Posts Tagged ‘WEBS Expert Knitter Certification Program’

Best In Class

Friday, July 15th, 2016
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Every June, I am honored to celebrate another class of graduates from the WEBS Expert Knitter Certification Program. We just had our graduation and 9 new designers have been launched into the knitting universe! Our very swanky ceremony was held at a very nice hotel/conference center nearby for the first time ever–because we’ve outgrown our former celebration venue otherwise known as “the back classroom.” Want to see some eye candy?

The 2016 WEBS Expert Knitters Graduates at their Capstone Ceremony. Read more on the WEBS Blog at

Our graduates this year are, from left to right, Lorraine McGough, Sara Gibbons, Liz Frosch-Dratfield, Andy Tarr, Alexis Price, Lindsey Lindequist, Susan Baron, Donna Smith, and missing from the photo is graduate Cindy Romaniak. Each created a masterpiece of design and construction using the skills learned in the 16 required classes that make up the WEKP, as we call it.

The 2016 WEBS Expert Knitters Graduates at their Capstone Ceremony. Read more on the WEBS Blog at

This year’s sweaters ran the gamut of texture and construction. Susan Baron made an absolutely perfect coat in Madelinetosh Chunky; the detail was incredible. From the complicated math she used to figure out how to end a cable at the shoulder seam, to the ingenious use of a sport-weight yarn as a facing for the heavier front panel of the jacket, Susan made a garment that any professional designer would be proud to call their own. And, she got the stamp of approval from the designer herself when Amy Hendrix, the co-owner of Madelinetosh, saw Susan’s Capstone at her appearance at WEBS and loved it.

The 2016 WEBS Expert Knitters Graduates at their Capstone Ceremony. Read more on the WEBS Blog at

Alexis Price made a lovely cabled pullover, keeping it traditional in her yarn and color choice, but making it her own with shaping and textural details. You can see the pride she takes in her Aran sweater (as well she should!).

The 2016 WEBS Expert Knitters Graduates at their Capstone Ceremony. Read more on the WEBS Blog at

Cindy Romaniak’s complex paneled design contains a number of elements completely unique to her design sensibility. Her use of several different stitch patterns, unique Empire shaping, directional knitting, and eye-catching colorwork made this garment stand out.

The 2016 WEBS Expert Knitters Graduates at their Capstone Ceremony. Read more on the WEBS Blog at

Sara Gibbons created an exquisite saddle-shoulder lace-and-cable sweater with 3/4 sleeves and knit it in a heathery green that beautifully complements her coloring. Sara was the most independent of our designers, needing only to consult her mentor Kirsten Hipsky for a few final questions about her finishing. Sara’s design was inspired by a sweater of her mother’s and she really nailed the essence of that earlier sweater.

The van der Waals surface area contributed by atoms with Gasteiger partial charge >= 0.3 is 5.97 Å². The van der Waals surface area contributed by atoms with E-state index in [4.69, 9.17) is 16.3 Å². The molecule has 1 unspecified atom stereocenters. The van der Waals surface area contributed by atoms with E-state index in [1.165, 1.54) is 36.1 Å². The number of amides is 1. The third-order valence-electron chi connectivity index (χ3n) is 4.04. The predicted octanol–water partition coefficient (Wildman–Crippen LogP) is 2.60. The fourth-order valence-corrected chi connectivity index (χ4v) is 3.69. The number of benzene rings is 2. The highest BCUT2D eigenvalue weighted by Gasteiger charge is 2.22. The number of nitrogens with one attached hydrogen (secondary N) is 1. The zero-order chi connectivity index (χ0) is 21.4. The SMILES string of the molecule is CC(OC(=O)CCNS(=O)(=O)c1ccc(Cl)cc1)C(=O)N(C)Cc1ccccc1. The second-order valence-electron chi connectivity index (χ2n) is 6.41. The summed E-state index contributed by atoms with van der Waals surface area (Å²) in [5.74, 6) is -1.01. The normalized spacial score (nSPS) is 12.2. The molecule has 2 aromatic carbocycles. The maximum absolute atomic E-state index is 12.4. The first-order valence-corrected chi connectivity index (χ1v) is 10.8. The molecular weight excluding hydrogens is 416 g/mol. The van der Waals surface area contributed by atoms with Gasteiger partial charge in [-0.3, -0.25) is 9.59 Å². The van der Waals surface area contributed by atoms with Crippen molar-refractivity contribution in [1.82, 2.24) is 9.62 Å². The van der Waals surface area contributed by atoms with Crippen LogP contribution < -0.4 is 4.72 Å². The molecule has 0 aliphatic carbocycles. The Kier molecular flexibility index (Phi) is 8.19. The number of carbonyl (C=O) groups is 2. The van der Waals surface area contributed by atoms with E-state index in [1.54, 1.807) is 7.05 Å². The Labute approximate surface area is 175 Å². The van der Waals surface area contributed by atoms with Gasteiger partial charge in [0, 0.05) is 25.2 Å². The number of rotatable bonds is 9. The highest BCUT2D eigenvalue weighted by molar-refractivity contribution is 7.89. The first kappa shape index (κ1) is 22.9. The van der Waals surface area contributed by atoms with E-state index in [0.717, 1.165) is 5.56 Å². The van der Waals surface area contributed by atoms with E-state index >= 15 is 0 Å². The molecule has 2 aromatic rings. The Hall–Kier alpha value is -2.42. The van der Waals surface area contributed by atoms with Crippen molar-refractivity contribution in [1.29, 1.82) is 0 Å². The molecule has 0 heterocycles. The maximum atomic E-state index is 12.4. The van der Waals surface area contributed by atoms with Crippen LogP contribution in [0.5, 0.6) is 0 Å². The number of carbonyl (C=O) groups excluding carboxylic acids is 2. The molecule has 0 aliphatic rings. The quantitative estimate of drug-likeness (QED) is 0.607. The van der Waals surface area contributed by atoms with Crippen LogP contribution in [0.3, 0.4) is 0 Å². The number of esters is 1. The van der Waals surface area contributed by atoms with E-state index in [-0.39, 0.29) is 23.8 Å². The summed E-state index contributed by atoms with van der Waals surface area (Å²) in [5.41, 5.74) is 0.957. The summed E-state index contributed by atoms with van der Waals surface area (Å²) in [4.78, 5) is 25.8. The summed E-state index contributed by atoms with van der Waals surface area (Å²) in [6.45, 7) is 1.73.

The 2016 WEBS Expert Knitters Graduates at their Capstone Ceremony. Read more on the WEBS Blog at

Lindsey Lindequist achieved the impossible – she finished her Capstone sweater while caring for a 2-year-old and a newborn. My hat is off to her! Her 2-color cable and sweet “Tree of Live” design on her front pockets (pockets! yes!) add standout elements to a reverse-stockinette background. Congrats, Lindsey!

The 2016 WEBS Expert Knitters Graduates at their Capstone Ceremony. Read more on the WEBS Blog at

Lorraine McGough’s “Butterfly Sweater” (as she and I both called it) reflects her sunny personality as well as her perseverance. She knit the front as one piece and then steeked it (in order to preserve the unity of her butterfly eyelet stitch pattern), and knit intarsia butterflies around the shoulders and hem. Her sunny yellow color choice and bright bursts of color were exactly what she planned.

The 2016 WEBS Expert Knitters Graduates at their Capstone Ceremony. Read more on the WEBS Blog at

Donna Smith made a designer’s dream sweater: she used stitch patterning to shape the back design of her cabled rib cardigan. The placement of her buttons emphasized the vintage look of her swing design and the blue color she chose added the perfect final touch.

The 2016 WEBS Expert Knitters Graduates at their Capstone Ceremony. Read more on the WEBS Blog at

Andy Tarr had a tough year but still managed to pull off one of the most beautiful sweaters we’ve seen–and the complexity involved in her yarn and design made her dedication to her project even tougher. Andy hand-dyed Valley Yarns Huntington in shades of lavender and purple to achieve a gradient pattern, and she knitted a contrasting lace overlay as the front panel of her cardigan. It can be worn either buttoned on both sides as a fitted cardi, or open, as a draped open piece. Either way she wears it, the craftsmanship is evident in every detail.

The 2016 WEBS Expert Knitters Graduates at their Capstone Ceremony. Read more on the WEBS Blog at